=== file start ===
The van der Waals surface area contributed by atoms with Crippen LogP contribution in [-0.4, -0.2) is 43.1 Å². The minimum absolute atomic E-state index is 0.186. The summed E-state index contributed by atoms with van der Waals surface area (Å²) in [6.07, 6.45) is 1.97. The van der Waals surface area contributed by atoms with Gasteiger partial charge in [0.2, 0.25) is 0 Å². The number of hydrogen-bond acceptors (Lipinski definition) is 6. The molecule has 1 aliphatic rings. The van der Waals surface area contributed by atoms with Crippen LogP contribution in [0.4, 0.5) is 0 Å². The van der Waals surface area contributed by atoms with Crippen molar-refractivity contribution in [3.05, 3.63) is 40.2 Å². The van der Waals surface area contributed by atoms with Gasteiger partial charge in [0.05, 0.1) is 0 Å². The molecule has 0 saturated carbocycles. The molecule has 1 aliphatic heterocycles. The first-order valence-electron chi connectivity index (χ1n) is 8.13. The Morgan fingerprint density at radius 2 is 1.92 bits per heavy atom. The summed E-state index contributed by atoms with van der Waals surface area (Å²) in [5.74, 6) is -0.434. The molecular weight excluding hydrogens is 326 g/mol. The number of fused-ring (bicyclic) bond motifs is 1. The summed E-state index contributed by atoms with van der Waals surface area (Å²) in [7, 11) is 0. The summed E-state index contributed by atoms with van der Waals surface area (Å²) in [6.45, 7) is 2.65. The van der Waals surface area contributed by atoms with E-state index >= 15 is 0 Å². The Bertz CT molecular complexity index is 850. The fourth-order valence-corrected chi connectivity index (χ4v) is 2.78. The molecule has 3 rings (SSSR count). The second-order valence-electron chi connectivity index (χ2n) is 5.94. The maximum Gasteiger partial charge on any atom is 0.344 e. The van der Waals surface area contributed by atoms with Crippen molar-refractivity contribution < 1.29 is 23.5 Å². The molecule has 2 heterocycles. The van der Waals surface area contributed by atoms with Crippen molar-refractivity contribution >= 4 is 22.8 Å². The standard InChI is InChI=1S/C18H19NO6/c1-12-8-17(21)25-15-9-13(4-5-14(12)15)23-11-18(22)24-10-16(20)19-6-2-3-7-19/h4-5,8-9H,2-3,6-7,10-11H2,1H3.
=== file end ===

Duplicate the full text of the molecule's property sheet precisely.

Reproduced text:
The van der Waals surface area contributed by atoms with Crippen LogP contribution in [-0.4, -0.2) is 43.1 Å². The minimum absolute atomic E-state index is 0.186. The summed E-state index contributed by atoms with van der Waals surface area (Å²) in [6.07, 6.45) is 1.97. The van der Waals surface area contributed by atoms with Gasteiger partial charge in [0.2, 0.25) is 0 Å². The number of hydrogen-bond acceptors (Lipinski definition) is 6. The molecule has 1 aliphatic rings. The van der Waals surface area contributed by atoms with Crippen LogP contribution in [0.4, 0.5) is 0 Å². The van der Waals surface area contributed by atoms with Crippen molar-refractivity contribution in [3.05, 3.63) is 40.2 Å². The van der Waals surface area contributed by atoms with Gasteiger partial charge in [0.05, 0.1) is 0 Å². The molecule has 0 saturated carbocycles. The molecule has 1 aliphatic heterocycles. The first-order valence-electron chi connectivity index (χ1n) is 8.13. The Morgan fingerprint density at radius 2 is 1.92 bits per heavy atom. The summed E-state index contributed by atoms with van der Waals surface area (Å²) in [5.74, 6) is -0.434. The molecular weight excluding hydrogens is 326 g/mol. The number of fused-ring (bicyclic) bond motifs is 1. The summed E-state index contributed by atoms with van der Waals surface area (Å²) in [7, 11) is 0. The summed E-state index contributed by atoms with van der Waals surface area (Å²) in [6.45, 7) is 2.65. The van der Waals surface area contributed by atoms with E-state index >= 15 is 0 Å². The Bertz CT molecular complexity index is 850. The fourth-order valence-corrected chi connectivity index (χ4v) is 2.78. The molecule has 3 rings (SSSR count). The second-order valence-electron chi connectivity index (χ2n) is 5.94. The maximum Gasteiger partial charge on any atom is 0.344 e. The van der Waals surface area contributed by atoms with Crippen molar-refractivity contribution < 1.29 is 23.5 Å². The molecule has 2 heterocycles. The van der Waals surface area contributed by atoms with Crippen molar-refractivity contribution >= 4 is 22.8 Å². The standard InChI is InChI=1S/C18H19NO6/c1-12-8-17(21)25-15-9-13(4-5-14(12)15)23-11-18(22)24-10-16(20)19-6-2-3-7-19/h4-5,8-9H,2-3,6-7,10-11H2,1H3.